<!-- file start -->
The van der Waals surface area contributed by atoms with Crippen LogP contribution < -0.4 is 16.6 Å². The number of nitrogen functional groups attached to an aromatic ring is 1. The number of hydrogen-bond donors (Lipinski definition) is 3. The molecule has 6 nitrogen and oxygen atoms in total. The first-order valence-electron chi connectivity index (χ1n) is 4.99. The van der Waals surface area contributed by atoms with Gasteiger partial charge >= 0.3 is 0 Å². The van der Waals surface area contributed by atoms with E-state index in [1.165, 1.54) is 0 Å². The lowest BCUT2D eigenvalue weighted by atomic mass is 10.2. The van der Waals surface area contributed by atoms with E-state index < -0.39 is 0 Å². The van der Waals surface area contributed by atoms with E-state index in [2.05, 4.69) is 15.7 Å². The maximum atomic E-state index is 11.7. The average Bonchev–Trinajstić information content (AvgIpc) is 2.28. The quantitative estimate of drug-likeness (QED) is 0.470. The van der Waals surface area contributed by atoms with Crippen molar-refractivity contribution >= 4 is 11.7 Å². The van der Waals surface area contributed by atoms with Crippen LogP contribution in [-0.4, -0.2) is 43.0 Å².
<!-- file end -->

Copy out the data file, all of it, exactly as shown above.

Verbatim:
The van der Waals surface area contributed by atoms with Crippen LogP contribution < -0.4 is 16.6 Å². The number of nitrogen functional groups attached to an aromatic ring is 1. The number of hydrogen-bond donors (Lipinski definition) is 3. The molecule has 6 nitrogen and oxygen atoms in total. The first-order valence-electron chi connectivity index (χ1n) is 4.99. The van der Waals surface area contributed by atoms with Gasteiger partial charge >= 0.3 is 0 Å². The van der Waals surface area contributed by atoms with E-state index in [1.165, 1.54) is 0 Å². The lowest BCUT2D eigenvalue weighted by atomic mass is 10.2. The van der Waals surface area contributed by atoms with E-state index < -0.39 is 0 Å². The van der Waals surface area contributed by atoms with E-state index in [2.05, 4.69) is 15.7 Å². The maximum atomic E-state index is 11.7. The average Bonchev–Trinajstić information content (AvgIpc) is 2.28. The quantitative estimate of drug-likeness (QED) is 0.470. The van der Waals surface area contributed by atoms with Crippen molar-refractivity contribution >= 4 is 11.7 Å². The van der Waals surface area contributed by atoms with Crippen LogP contribution in [-0.4, -0.2) is 43.0 Å².